“It’s a useful planet because it may be like an early Earth,” says Soares-Furtado.

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graphic shows a sun, HD 63433, and three planets near it, represented in yellow, green, and red. Each planet lists its Earth-radii value and orbital period
Young, hot, Earth-sized planet HD 63433d sits close to its star in the constellation Ursa Major, while two neighboring, mini-Neptune-sized planets — identified in 2020 — orbit farther out. Illustration: Alyssa Jankowski

A new spin on an old superconductor means that it can be an ideal spintronic material, too

Back in the 1980s, researchers discovered that a bismuthate oxide material was a rare type of superconductor that could operate at higher temperatures. Now, a team of engineers and physicists at the University of Wisconsin-Madison has found the material, “Ba(Pb,Bi)O3,” is unique in another way: It exhibits extremely high spin orbit torque, a property useful in the emerging field of spintronics.

The combination makes this and similar materials potentially important in developing the next generation of fast, efficient memory and computing devices.

The finding was an encouraging surprise to Chang Beom-Eom, a professor of materials science and engineering, and Mark Rzchowski, a professor of physics, both at UW-Madison. “We’re looking to expand the range of materials that can be used in spintronic applications,” says Rzchowski. “We had known from previous work these oxides have a lot of interesting properties, and so were investigating the spintronic characteristics. We weren’t anticipating such a large effect. The origins of this are not theoretically understood, but we can speculate about some interesting physical mechanisms.”

The paper was published Dec. 5, 2023, in the journal Nature Electronics.

In conventional electronics, positive and negative electric charges are used to flip millions or billions of tiny transistors on semiconductor chips or in memory devices. But in spintronics, magnetic fields, and interactions with other electrons, manipulate a fundamental property of electrons called the spin state, which records information. This is much faster, more energy-efficient and more powerful than current semiconductors and will advance the development of quantum computing and low-power devices.

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Featured image caption: Chang Beom-Eom, a professor of materials science and engineering, and Mark Rzchowski, a professor of physics, in the lab. Photo: Joel Hallberg.

IceCube shows Milky Way galaxy is a neutrino desert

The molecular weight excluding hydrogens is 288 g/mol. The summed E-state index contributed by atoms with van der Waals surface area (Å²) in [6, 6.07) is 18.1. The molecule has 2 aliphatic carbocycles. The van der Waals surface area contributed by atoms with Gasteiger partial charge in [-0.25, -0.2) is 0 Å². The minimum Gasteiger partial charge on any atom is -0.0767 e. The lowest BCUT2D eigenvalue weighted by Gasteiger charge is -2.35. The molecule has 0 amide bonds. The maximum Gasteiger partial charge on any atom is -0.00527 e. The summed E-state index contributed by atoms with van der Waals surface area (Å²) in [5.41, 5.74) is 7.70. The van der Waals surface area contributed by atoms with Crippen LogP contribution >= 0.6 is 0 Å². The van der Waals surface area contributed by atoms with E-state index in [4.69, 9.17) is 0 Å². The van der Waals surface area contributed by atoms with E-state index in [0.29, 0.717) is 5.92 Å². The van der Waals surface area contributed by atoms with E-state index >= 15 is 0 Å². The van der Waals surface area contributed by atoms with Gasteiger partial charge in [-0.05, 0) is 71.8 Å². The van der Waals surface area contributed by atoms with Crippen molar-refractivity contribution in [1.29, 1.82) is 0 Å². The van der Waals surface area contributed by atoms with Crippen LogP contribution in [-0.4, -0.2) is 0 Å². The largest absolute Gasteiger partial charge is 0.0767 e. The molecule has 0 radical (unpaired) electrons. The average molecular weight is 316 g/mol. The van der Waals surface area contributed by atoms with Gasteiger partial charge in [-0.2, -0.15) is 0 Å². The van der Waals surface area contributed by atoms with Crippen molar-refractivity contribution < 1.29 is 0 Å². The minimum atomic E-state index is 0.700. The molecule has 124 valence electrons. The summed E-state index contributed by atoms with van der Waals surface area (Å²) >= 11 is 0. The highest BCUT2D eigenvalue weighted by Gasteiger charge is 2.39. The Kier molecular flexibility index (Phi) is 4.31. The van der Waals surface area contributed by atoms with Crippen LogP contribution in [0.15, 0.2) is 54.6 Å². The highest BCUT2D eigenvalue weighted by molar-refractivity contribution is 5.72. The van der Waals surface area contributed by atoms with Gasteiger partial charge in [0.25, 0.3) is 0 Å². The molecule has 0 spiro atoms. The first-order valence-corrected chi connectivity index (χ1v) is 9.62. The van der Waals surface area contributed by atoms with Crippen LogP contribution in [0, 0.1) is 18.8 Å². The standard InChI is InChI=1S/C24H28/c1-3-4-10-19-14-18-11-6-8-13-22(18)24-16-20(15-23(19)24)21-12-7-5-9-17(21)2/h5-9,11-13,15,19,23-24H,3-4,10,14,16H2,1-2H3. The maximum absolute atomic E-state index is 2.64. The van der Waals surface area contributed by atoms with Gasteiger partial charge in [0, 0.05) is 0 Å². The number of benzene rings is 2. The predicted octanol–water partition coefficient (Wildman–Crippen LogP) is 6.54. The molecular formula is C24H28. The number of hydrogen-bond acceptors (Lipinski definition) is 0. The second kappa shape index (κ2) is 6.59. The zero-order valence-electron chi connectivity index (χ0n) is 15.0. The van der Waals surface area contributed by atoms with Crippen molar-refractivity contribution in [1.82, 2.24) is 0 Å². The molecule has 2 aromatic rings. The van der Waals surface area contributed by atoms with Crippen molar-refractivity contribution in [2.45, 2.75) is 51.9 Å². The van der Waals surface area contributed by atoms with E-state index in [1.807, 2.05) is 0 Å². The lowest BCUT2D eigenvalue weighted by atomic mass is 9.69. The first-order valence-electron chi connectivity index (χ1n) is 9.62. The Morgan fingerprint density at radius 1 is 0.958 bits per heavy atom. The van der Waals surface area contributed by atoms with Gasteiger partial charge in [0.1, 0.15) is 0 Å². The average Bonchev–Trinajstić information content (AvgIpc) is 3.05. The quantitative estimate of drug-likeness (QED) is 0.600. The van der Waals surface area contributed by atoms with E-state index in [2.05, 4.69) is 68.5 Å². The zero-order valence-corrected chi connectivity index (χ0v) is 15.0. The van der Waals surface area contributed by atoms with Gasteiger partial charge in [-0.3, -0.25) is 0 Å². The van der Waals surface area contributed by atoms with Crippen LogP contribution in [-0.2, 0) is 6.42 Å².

a red-lit IceCube lab (a metal modern-looking lab building stationed at the south pole) with the white swirl of the Milky Way behind it is in a photo, with an artists rendering of a stream of neutrinos (greek letter nu) streams out of the center of the Milky Way

The Milky Way galaxy is an awe-inspiring feature of the night sky, dominating all wavelengths of light and viewable with the naked eye as a hazy band of stars stretching from horizon to horizon. Now,

In a June 30 article in the journal Science, the IceCube Collaboration — an international group of more than 350 scientists — presents this new evidence of high-energy neutrino emission from the Milky Way. The findings indicate that the Milky Way produces far fewer neutrinos than the average distant galaxies.

“What’s intriguing is that, unlike the case for light of any wavelength, in neutrinos, the universe outshines the nearby sources in our own galaxy,” says Francis Halzen, a professor of physics at the University of Wisconsin–Madison and principal investigator at IceCube.

The IceCube search focused on the southern sky, where the bulk of neutrino emission from the galactic plane is expected near the center of the galaxy. However, until now, a background of neutrinos and other particles produced by cosmic-ray interactions with the Earth’s atmosphere made it difficult to parse out neutrinos originating from galactic sources — a significant challenge compounded by relatively sparse neutrino production in general.

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Two students receive Sophomore Research Fellowships

Two physics majors have received a UW–Madison Sophomore Research Fellowship as a fellow or honorable mention. The students are:

  • Erica MageeMathematics, Physics; working with Martin Zanni (Chemistry)
  • Elias MettnerPhysics; working with Abdollah Mohammadi (Physics)